The polished and sandblasted case itself is constructed of a super-light material the brand dubs TitaCarb, which is a high-performance polyamide built with 38.5% carbon fiber and featuring a tensile strength of 370 MPa (3,700 kg/cm2 ), which Swiss movement copy Richard Mille claims makes it one of the most resistant polymers in the world. Possibly the most impressive feature of the case is its lightness to durability ratio, weighing in at only 30 grams (including the strap) and so light it’s able to float in water, yet so durable it can withstand the forces generated by the wrist of Nadal, who frequently launches balls at his opponents at over 100 mph.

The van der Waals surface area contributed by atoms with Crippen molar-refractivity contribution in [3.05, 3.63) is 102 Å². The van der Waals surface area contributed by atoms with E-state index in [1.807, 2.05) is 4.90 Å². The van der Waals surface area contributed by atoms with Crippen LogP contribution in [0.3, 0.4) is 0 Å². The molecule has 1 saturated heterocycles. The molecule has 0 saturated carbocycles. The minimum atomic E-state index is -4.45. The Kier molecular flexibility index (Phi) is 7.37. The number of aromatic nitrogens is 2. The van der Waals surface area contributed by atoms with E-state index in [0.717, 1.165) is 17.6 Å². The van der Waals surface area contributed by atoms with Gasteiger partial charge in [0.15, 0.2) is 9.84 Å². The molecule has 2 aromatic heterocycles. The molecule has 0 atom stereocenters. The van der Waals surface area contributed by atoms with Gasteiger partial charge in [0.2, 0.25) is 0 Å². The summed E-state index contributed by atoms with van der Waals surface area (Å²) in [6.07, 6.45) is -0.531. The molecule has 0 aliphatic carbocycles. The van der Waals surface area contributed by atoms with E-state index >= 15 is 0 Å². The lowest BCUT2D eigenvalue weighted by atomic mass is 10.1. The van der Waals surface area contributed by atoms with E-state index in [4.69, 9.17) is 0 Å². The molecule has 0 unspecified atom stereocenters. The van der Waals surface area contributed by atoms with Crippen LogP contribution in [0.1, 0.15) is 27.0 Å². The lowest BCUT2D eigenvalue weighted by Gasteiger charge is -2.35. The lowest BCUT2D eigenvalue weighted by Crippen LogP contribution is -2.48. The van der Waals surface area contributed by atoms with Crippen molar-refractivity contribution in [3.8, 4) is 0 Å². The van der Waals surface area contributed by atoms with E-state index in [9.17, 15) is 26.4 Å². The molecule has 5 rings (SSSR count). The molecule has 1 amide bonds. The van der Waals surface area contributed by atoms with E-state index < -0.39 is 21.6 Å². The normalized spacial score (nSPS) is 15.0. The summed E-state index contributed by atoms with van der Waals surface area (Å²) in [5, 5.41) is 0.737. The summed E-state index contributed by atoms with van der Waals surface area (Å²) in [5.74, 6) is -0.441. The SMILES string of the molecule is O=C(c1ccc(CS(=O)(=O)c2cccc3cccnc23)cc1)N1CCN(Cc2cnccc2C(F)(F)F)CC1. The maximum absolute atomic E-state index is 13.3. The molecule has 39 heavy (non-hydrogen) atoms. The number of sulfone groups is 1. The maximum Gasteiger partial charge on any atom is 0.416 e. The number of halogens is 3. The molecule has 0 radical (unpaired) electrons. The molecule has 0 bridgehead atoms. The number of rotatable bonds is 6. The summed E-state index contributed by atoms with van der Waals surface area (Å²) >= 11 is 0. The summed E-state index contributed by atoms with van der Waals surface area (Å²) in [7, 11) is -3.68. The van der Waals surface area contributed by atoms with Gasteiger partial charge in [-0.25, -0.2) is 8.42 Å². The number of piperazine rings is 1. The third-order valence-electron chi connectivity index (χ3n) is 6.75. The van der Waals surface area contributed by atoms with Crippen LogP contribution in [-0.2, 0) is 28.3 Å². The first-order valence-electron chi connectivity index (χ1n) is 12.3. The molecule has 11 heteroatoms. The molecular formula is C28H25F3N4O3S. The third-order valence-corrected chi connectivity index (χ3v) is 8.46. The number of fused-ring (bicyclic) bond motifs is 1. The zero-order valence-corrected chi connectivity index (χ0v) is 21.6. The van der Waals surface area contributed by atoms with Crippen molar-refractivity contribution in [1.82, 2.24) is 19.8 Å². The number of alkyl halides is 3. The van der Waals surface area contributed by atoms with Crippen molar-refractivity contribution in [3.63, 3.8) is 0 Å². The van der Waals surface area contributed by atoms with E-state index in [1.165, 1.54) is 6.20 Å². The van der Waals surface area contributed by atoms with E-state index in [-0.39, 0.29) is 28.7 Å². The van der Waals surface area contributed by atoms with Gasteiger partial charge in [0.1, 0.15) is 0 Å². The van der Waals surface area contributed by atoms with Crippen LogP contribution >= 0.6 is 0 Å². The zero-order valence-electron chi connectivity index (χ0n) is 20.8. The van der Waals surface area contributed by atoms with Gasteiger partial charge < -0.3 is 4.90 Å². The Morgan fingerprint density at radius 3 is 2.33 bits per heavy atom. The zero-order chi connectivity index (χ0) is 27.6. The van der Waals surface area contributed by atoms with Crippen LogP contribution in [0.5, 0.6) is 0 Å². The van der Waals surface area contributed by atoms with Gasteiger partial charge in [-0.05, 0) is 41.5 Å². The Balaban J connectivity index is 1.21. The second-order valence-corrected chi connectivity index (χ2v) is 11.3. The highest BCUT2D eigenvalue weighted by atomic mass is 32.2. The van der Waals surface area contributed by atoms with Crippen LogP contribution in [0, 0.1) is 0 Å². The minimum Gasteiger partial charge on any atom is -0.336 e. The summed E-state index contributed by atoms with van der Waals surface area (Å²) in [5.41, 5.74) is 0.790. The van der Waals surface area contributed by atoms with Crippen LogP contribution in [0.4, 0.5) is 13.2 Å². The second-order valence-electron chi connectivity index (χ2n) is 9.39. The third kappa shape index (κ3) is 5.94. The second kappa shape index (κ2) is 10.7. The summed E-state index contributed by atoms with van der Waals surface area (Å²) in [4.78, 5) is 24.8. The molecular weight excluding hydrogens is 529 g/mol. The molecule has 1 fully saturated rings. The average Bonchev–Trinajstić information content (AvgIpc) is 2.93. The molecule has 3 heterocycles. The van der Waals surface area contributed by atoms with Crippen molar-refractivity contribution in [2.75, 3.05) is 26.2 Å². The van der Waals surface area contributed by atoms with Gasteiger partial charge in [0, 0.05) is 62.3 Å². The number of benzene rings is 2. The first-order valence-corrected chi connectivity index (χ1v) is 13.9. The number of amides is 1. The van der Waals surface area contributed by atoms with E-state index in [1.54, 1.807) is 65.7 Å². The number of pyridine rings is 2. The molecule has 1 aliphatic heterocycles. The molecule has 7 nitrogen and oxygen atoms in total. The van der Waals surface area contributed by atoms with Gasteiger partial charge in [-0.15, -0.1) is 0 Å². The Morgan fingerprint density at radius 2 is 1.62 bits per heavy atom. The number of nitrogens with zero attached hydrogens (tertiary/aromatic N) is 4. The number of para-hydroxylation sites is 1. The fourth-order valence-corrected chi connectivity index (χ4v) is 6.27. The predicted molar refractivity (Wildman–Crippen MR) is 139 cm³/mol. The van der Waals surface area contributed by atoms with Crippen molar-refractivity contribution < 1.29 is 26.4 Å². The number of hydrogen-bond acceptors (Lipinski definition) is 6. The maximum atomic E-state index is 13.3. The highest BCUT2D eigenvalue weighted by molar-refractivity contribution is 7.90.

On the dial we find a skeletonized look that takes its direct inspiration from the strings on a tennis racquet, with the tourbillon movement within the strings taking center stage — a unique construction in the watch world. As for what’s going on technically, the tourbillon caliber (also named the RM 27-04) is supported by the micro-blasted mesh, which takes up a minuscule 855 square millimeters in surface area and is completely comprised of a single 0.27-mm-diameter braided steel cable, which is woven 38 times across the dial and secured via by two tensioners in PVD-treated 5N gold. The secured movement then powers the red tipped skeletonized hands of the watch, which tell the time via an outer red-accented minute and hour ring on the edge of the dial. The movement is manually wound, capable of a 38-hour power reserve, and visible via a sapphire caseback.